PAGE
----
READ about Piers Morgan's long career in journalism here.
With the South African police's dismissal of the lead investigator presenting a new twist in the case of Paralympic sprinter Oscar Pistorius, on Wednesday evening Piers Morgan invited Kim Martin to offer personal perspective and unique insight on a story that has captivated people across the globe.
A cousin of Reeva Steenkamp, the model girlfriend shot dead by Pistorius on Valentine's Day, Martin spoke of the "surreal" moment of learning the news while stuck in traffic and listening to the radio:
"I just remember thinking the whole time that there's no way," said Martin. "This is not - somebody is playing a joke, and they're going to - the radio guy is going to come on and say that this is a big joke."
Continuing to express disbelief, the guest simply could not accept the passing of her cousin:
"Reeva is not supposed to be dead. Reeva had her whole life ahead of her. She was going to be doing great things."
Also as part of last night's "Piers Morgan Tonight" program, the host continued the gun conversation, welcoming Paxton Quigley who spoke specifically about firearms being used by women.
The author of "Armed and Female, Taking Control," Quigley addressed gun manufacturer marketing campaigns that are geared to a female audience, and the ways in which such advertising impact sales:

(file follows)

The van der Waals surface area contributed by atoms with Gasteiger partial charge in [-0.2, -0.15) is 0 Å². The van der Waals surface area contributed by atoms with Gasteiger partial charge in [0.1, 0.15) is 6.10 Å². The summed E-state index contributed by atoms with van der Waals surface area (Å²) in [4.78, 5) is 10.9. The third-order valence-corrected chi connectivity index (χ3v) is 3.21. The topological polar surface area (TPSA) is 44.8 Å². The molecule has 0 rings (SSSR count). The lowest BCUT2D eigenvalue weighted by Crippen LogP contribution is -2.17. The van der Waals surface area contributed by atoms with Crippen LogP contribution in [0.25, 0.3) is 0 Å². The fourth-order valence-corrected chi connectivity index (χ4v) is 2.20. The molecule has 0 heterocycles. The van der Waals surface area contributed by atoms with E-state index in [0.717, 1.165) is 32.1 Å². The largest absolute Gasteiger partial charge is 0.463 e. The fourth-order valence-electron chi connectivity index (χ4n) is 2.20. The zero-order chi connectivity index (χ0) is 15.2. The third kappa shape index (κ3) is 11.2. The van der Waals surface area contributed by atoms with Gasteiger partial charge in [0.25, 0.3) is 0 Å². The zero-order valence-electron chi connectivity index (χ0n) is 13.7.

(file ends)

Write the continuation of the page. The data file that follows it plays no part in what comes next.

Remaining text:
"I think they're [gun manufacturers] marketing that way, but I don't think women are following in that way," she told the host.
"In most cases, I would say that women go to a gun store. And even before they go to a gun store, they first learn how to shoot and they're not shooting pink guns," said Quigley.
Additionally, Wednesday's show also featured the stars of TNT's "Dallas" – Patrick Duffy and Linda Gray – joining Morgan to remember their good friend and co-star Larry Hagman.
"The three of us, we're the best of friends," said Duffy, revealing the friendship between himself, Gray, and Hagman, who passed away during the filming of their show's second season. "And the good news about that is nothing was left unsaid between the three of us."
Noting the closeness of their bond, Gray detailed: "We were known as the 'Three Musketeers.'"
Continuing to eulogize their late colleague and companion, then man who played Bobby Ewing to Hagman's J.R. shared a heartwarming sentiment:
"The day to day experience of being able to be in his presence that leaves an empty spot that you just can't fill up," said the 63-year-old. "You just wish he was there, because he was so much fun."
Watch the clip and listen to the interviews, as Morgan touches upon everything from the tragedy of Steenkamp, to the marketing of firearms, to the tribute of an icon, which had Gray saying Hagman is "always with us," and "always in our hearts."
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